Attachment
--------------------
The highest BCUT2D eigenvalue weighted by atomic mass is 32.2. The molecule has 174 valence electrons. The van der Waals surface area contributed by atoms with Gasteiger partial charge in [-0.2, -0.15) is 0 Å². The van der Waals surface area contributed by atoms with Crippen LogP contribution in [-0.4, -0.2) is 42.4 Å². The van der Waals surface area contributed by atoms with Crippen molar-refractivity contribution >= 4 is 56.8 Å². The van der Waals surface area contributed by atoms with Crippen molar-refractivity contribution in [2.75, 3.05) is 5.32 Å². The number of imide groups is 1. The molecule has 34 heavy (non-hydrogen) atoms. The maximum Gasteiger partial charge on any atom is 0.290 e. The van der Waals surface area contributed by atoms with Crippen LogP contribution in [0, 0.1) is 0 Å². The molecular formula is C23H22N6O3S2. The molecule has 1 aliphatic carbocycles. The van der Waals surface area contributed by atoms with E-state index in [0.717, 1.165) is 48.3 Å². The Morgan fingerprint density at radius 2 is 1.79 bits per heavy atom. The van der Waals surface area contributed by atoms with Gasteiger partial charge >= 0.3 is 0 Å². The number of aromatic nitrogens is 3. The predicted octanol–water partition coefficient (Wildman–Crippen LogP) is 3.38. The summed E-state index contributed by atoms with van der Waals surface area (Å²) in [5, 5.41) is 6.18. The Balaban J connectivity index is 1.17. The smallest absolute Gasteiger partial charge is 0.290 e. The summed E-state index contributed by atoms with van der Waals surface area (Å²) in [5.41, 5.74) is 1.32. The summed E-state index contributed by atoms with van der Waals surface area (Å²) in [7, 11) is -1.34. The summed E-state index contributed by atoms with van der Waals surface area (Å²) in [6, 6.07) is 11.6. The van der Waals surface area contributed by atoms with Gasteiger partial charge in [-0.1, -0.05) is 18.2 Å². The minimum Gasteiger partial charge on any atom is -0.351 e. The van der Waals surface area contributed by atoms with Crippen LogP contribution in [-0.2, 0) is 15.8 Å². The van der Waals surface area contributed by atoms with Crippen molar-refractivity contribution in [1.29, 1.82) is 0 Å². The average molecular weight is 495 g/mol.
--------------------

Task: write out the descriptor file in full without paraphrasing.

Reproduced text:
The highest BCUT2D eigenvalue weighted by atomic mass is 32.2. The molecule has 174 valence electrons. The van der Waals surface area contributed by atoms with Gasteiger partial charge in [-0.2, -0.15) is 0 Å². The van der Waals surface area contributed by atoms with Crippen LogP contribution in [-0.4, -0.2) is 42.4 Å². The van der Waals surface area contributed by atoms with Crippen molar-refractivity contribution >= 4 is 56.8 Å². The van der Waals surface area contributed by atoms with Crippen molar-refractivity contribution in [2.75, 3.05) is 5.32 Å². The number of imide groups is 1. The molecule has 34 heavy (non-hydrogen) atoms. The maximum Gasteiger partial charge on any atom is 0.290 e. The van der Waals surface area contributed by atoms with Crippen LogP contribution in [0, 0.1) is 0 Å². The molecular formula is C23H22N6O3S2. The molecule has 1 aliphatic carbocycles. The van der Waals surface area contributed by atoms with E-state index in [0.717, 1.165) is 48.3 Å². The Morgan fingerprint density at radius 2 is 1.79 bits per heavy atom. The van der Waals surface area contributed by atoms with Gasteiger partial charge >= 0.3 is 0 Å². The number of aromatic nitrogens is 3. The predicted octanol–water partition coefficient (Wildman–Crippen LogP) is 3.38. The summed E-state index contributed by atoms with van der Waals surface area (Å²) in [5, 5.41) is 6.18. The Balaban J connectivity index is 1.17. The smallest absolute Gasteiger partial charge is 0.290 e. The summed E-state index contributed by atoms with van der Waals surface area (Å²) in [5.41, 5.74) is 1.32. The summed E-state index contributed by atoms with van der Waals surface area (Å²) in [7, 11) is -1.34. The summed E-state index contributed by atoms with van der Waals surface area (Å²) in [6, 6.07) is 11.6. The van der Waals surface area contributed by atoms with Gasteiger partial charge in [-0.1, -0.05) is 18.2 Å². The minimum Gasteiger partial charge on any atom is -0.351 e. The van der Waals surface area contributed by atoms with Crippen LogP contribution in [-0.2, 0) is 15.8 Å². The van der Waals surface area contributed by atoms with Crippen molar-refractivity contribution in [1.29, 1.82) is 0 Å². The average molecular weight is 495 g/mol.